If you can’t keep up, take a FED-approved pill
It’s strange that childcare isn’t mentioned anywhere in the schedule, which doesn’t show that it’s lacking, but that it came second, as one of those invisible activities that women do.
Another invisible activity of Yin is to radiate love, joy, and compassion all day and all night. The way she did this and the above tasks was part of her mysterious appeal, co-created by her doctor’s best intentions and the emotional language of the advertising industry. In other words, it was part of the money-making business.
Amphetamine was first synthesized in Germany in 1887 by the Romanian chemist Lazăr Edeleanu and used by Freud, who kept its high potency to himself. in 1933, amphetamine first came on the market in an inhaler called Benzedrine and was used to treat asthma. Benzedrine tablets soon followed, initially approved for the treatment of mild depression.
Amphetamine was generously distributed to World War II soldiers, and when they returned home, women left the factories and also returned home to take care of the newly emerging society and its incredible demands. And because there is a solution to every problem, the new society invented a magic pill to keep its depressed, exhausted, and unmotivated women up in the rat race. The stimulants not only kept the desperate housewives cheerful, focused, and productive, but they also suppressed hunger and made their bodies fit into the magazine’s confection.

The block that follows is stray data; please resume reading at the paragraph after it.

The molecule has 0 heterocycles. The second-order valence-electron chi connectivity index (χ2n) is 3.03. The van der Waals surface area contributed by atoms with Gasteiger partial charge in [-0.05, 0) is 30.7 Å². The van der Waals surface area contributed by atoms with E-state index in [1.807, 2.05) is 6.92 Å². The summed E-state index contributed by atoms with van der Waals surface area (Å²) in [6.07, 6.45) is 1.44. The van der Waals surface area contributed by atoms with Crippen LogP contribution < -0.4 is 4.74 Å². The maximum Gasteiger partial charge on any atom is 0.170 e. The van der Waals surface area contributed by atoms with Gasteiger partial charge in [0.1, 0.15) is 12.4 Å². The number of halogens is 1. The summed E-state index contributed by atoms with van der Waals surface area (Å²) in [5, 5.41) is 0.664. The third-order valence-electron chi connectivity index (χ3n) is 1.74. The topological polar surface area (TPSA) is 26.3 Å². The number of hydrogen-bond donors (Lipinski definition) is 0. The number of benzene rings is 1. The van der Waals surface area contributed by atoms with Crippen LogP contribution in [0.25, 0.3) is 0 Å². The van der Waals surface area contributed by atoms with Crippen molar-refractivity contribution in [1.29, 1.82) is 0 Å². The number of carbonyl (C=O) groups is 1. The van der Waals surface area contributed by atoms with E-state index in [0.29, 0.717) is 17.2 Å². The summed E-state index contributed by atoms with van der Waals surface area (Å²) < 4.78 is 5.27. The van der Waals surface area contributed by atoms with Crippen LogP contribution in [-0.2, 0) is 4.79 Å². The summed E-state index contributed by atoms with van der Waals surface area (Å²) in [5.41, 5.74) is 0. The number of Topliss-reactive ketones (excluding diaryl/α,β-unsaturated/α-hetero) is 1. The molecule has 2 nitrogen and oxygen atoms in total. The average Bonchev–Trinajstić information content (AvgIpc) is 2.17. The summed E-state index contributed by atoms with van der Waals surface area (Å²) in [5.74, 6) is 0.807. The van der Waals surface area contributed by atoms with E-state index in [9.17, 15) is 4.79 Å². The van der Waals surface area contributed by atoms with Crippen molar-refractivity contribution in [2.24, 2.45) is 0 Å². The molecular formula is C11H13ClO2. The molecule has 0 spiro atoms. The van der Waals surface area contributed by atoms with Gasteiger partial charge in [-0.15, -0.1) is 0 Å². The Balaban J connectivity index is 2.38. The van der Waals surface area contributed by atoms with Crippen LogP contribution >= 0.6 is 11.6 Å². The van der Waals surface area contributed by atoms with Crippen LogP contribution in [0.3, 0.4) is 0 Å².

For many years, amphetamine use was tolerated and even encouraged by authorities. The governments of several countries, including those of the Soviet Union, experimented with giving amphetamines to factory workers in hopes of making them more productive, but this was unsuccessful in the long run.
In the 1950s and 1960s, the pharmaceutical industry in the U.S. manufactured enormous quantities of amphetamines, and companies urged doctors to prescribe their products to depressed housewives and people with weight problems.
Beginning in the 1970s, criticism of pharmaceutical companies’ advertising practices and doctors’ prescribing practices led to strict restrictions on the medical use of these drugs and we began using other drugs.
Today, amphetamines can be prescribed for only a few conditions, one of the most controversial being hyperactivity in young children. Hopefully, our decade will soon abandon this dangerous practice and return coke to Coca-cola.
Writer and director who thinks different and does everything differently. Art enthusiast. Wandering and wondering. Until the end of meaning.